A Thai Family Reunion Bridges Communal Divides
February 17, 2021
A century ago, four brothers named Lim from Yunnan province in southwestern China resettled in Thailand’s Muslim-majority South, where most of the local residents identify themselves as Malay, or Melayu. Three of the four brothers converted to Islam, while the fourth remained a Buddhist. Four generations later, as youth-led street protests were calling for monarchical and constitutional reform and divisions were tearing at the social fabric of the nation, their descendants got together to get to know one another. Amid social and political crises challenging national unity, their family reunion seemed to spark a deeper, shared humanity.
This great gathering of my extended family was a first for the descendants of the Lims. It took place in Puyut, a village just outside of the southern capital city of Pattani, at a moment when Thailand seemed to have beaten the coronavirus and social gatherings were not restricted. The Malay-speaking South has been afflicted by an armed insurgency that resurfaced in 2004 after a decade-long hiatus. More than 7,000 people have been killed in the violence, and the end is still nowhere in sight. But the Lim family reunion provided an uncommon scene: Buddhists and Muslims gathering together joyfully, as nearly 1,000 participants welcomed each other as cousins.
While the faces of many of the Lim family members who gathered in Puyut look very Chinese, the Muslim branch of the family is Malay in almost every way. Their dress, their cuisine, the language they speak, and the historical and cultural narratives they embrace all point to the Malay identity that defines them as a community. The descendants of the fourth brother embraced Theravada Buddhism. Today, the Buddhist branch of the family is mostly merchants, and they identify as “Thai Buddhists,” a state-constructed identity that also includes ethnic Malays who never adopted Islam. The term also applies to just about every Thai national who embraces Buddhism except the Buddhists of Bangkok’s Chinatown, who practice the Mahayana strain of Buddhism that they brought with them from China centuries ago.
The locals in Thailand’s southern border provinces say that such a story—people from faraway places coming to this Malay-speaking region, converting to Islam, and becoming Melayu—is not uncommon. The late Prof. Abdullah Abru, a second-generation Indian who grew up down the street from the site of the reunion, often said that his ancestor came from India, but that he is “100 percent Melayu.” Like all identities, Malay is also constructed.
Today, the descendants of the four Lim brothers are not wealthy or famous, but they are clearly successful and have good standing in their communities. A handful became civil servants or elected officials. Most became merchants, and a few, especially the third and fourth generation, went abroad—to South Asia, the Middle East, and the Muslim countries of Southeast Asia—to get their education. The youngest son of Che Bidoh Bensulong, the daughter of Che Ali Lim, one of the four brothers, studied medicine in Pakistan and is now a physician in Yala Province. Che Bidoh’s other two sons, aided by her six grandsons and three granddaughters, oversees the famous Thamavitha Mulniti School and the all-girls Satree Islam Wittaya School, also in Yala. The founder of the schools was Che Bidoh’s husband, Muhammed Thahir, a visionary educator who, more than half a century ago, guided the Islamic education system in this conservative region to incorporate a secular curriculum and to educate the girls as well as boys. Che Bidoh’s grandson returned from the United States five years ago after a year in high school in Utah under a student exchange program.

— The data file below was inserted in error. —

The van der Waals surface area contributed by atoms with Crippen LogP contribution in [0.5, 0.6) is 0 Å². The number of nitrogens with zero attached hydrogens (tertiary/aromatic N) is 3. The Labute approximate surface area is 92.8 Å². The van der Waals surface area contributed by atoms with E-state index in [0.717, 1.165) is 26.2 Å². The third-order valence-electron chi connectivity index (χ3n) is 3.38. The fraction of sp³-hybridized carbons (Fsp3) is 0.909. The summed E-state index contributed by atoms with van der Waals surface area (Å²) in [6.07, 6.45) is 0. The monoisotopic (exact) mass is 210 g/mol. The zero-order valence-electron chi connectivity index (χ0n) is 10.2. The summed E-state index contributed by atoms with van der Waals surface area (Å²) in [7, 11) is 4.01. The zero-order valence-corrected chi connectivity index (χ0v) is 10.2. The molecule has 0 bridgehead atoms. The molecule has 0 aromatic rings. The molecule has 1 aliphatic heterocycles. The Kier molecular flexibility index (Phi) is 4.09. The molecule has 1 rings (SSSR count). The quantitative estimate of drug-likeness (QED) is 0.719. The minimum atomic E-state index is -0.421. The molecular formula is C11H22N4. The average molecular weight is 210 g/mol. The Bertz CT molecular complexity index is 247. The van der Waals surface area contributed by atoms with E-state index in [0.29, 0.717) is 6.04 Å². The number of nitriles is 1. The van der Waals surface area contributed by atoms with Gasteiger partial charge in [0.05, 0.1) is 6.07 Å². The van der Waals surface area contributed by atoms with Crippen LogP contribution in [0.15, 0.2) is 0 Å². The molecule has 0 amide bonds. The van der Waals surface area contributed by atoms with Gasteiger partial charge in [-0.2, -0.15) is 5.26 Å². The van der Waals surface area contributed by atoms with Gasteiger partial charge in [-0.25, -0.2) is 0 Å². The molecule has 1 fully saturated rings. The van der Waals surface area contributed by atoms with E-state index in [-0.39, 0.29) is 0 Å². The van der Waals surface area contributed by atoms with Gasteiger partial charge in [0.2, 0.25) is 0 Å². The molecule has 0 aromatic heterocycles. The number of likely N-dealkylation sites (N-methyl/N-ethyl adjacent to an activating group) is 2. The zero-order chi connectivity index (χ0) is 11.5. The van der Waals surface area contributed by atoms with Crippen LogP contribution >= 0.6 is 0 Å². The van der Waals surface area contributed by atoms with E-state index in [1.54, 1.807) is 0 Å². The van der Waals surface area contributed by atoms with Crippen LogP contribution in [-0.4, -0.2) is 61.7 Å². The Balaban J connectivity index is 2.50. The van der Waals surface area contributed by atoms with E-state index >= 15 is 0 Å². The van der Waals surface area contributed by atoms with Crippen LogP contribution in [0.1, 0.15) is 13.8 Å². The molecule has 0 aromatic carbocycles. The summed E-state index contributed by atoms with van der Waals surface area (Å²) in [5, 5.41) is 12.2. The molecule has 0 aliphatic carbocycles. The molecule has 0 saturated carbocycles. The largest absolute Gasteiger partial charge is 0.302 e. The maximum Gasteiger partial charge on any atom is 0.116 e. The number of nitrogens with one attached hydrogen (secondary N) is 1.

For much of the past two decades, Thailand has been embroiled in a political crisis that divided the country into two uncompromising political camps. Relentless street protests set the stage for two military coups. Just as the conflict between the “Red Shirts” and the “Yellow Shirts” seemed about to subside, new protests arose among a younger generation of Thais calling for monarchical and constitutional reform.
Tensions between the Thai state and the Malay-speaking South, on the other hand, have existed since the southern Sultanate of Pattani was conquered by the invading Kingdom of Siam in 1785. The sultanate had been ruled by four successive queens prior to its defeat.
State-minority relations, already unsettled, took a turn for the worse in the 1960s when government policies aimed at assimilating the Malays backfired and set off a series of armed separatist movements. Many of the separatist groups were supported and trained by Arab countries. Armed conflict subsided in the early 1990s, then slowly returned a decade later as a new generation of separatist fighters embraced the South’s long-standing grievances. This new wave of insurgency took a heavy toll on intercommunal relations as the theater of violence shifted from remote areas to towns and cities where soft targets and collateral damage were all too common.
The recent gathering of the descendants of the Lim brothers was an important occasion for members of the family, but it also has symbolic value for the people of this historically contested region as a reminder that, in spite of their cultural differences, and regardless of the identities constructed for them by the state or society, ordinary people leading their lives want to connect to one another, and can find ways to extend their hands across the chasms that divide them to find the meaning in their shared humanity.
Don Pathan is a grandson-in-law of Che Bidoh and the senior program officer for regional security cooperation for the The Asia Foundation in Thailand. He can be reached at email@example.com. The views and opinions expressed here are those of the author, not those of The Asia Foundation.
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